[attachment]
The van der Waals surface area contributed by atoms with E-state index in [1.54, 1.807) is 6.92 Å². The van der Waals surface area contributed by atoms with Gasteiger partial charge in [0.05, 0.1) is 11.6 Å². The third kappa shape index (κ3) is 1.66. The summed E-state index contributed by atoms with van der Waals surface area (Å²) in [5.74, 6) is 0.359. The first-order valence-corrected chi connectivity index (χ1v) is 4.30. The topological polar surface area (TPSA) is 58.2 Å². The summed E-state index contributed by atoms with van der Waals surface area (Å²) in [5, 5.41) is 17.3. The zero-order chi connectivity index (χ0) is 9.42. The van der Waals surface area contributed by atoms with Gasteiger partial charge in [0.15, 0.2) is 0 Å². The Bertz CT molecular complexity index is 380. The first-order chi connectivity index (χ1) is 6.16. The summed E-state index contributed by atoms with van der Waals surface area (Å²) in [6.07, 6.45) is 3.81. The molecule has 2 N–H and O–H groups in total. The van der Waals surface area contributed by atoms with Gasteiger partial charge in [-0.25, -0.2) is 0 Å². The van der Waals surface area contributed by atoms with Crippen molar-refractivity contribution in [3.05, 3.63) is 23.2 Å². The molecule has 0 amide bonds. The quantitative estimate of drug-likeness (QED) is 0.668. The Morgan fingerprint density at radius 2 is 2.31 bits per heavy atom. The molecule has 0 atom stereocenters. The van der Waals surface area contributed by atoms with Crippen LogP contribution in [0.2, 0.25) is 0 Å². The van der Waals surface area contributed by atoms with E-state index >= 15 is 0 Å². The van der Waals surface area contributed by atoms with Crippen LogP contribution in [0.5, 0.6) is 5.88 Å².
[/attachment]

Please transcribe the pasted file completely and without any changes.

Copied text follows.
The van der Waals surface area contributed by atoms with E-state index in [1.54, 1.807) is 6.92 Å². The van der Waals surface area contributed by atoms with Gasteiger partial charge in [0.05, 0.1) is 11.6 Å². The third kappa shape index (κ3) is 1.66. The summed E-state index contributed by atoms with van der Waals surface area (Å²) in [5.74, 6) is 0.359. The first-order valence-corrected chi connectivity index (χ1v) is 4.30. The topological polar surface area (TPSA) is 58.2 Å². The summed E-state index contributed by atoms with van der Waals surface area (Å²) in [5, 5.41) is 17.3. The zero-order chi connectivity index (χ0) is 9.42. The van der Waals surface area contributed by atoms with Gasteiger partial charge in [0.15, 0.2) is 0 Å². The Bertz CT molecular complexity index is 380. The first-order chi connectivity index (χ1) is 6.16. The summed E-state index contributed by atoms with van der Waals surface area (Å²) in [6.07, 6.45) is 3.81. The molecule has 2 N–H and O–H groups in total. The van der Waals surface area contributed by atoms with Gasteiger partial charge in [-0.25, -0.2) is 0 Å². The van der Waals surface area contributed by atoms with Crippen molar-refractivity contribution in [3.05, 3.63) is 23.2 Å². The molecule has 0 amide bonds. The quantitative estimate of drug-likeness (QED) is 0.668. The Morgan fingerprint density at radius 2 is 2.31 bits per heavy atom. The molecule has 0 atom stereocenters. The van der Waals surface area contributed by atoms with Crippen LogP contribution in [0.2, 0.25) is 0 Å². The van der Waals surface area contributed by atoms with E-state index >= 15 is 0 Å². The van der Waals surface area contributed by atoms with Crippen LogP contribution in [0.5, 0.6) is 5.88 Å².